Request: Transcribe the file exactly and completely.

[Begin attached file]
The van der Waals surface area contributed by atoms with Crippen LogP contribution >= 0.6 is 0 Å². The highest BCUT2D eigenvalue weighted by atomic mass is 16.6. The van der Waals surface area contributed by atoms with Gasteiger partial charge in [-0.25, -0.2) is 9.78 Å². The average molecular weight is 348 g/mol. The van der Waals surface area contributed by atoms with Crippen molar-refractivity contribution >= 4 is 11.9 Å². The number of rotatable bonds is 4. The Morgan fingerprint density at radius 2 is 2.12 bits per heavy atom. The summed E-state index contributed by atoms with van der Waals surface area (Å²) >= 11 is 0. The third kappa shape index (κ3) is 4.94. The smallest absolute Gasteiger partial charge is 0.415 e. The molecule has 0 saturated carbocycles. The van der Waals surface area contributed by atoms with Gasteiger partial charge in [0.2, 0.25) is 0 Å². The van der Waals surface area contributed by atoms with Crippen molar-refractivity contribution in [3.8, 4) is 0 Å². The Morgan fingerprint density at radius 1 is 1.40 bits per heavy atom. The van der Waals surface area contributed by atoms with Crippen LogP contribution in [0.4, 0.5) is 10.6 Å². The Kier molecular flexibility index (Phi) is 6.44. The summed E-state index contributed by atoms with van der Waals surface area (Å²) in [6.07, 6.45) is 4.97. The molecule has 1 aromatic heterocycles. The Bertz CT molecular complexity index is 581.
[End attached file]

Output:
The van der Waals surface area contributed by atoms with Crippen LogP contribution >= 0.6 is 0 Å². The highest BCUT2D eigenvalue weighted by atomic mass is 16.6. The van der Waals surface area contributed by atoms with Gasteiger partial charge in [-0.25, -0.2) is 9.78 Å². The average molecular weight is 348 g/mol. The van der Waals surface area contributed by atoms with Crippen molar-refractivity contribution >= 4 is 11.9 Å². The number of rotatable bonds is 4. The Morgan fingerprint density at radius 2 is 2.12 bits per heavy atom. The summed E-state index contributed by atoms with van der Waals surface area (Å²) >= 11 is 0. The third kappa shape index (κ3) is 4.94. The smallest absolute Gasteiger partial charge is 0.415 e. The molecule has 0 saturated carbocycles. The van der Waals surface area contributed by atoms with Gasteiger partial charge in [0.2, 0.25) is 0 Å². The van der Waals surface area contributed by atoms with Crippen molar-refractivity contribution in [3.8, 4) is 0 Å². The Morgan fingerprint density at radius 1 is 1.40 bits per heavy atom. The van der Waals surface area contributed by atoms with Crippen LogP contribution in [0.4, 0.5) is 10.6 Å². The Kier molecular flexibility index (Phi) is 6.44. The summed E-state index contributed by atoms with van der Waals surface area (Å²) in [6.07, 6.45) is 4.97. The molecule has 1 aromatic heterocycles. The Bertz CT molecular complexity index is 581.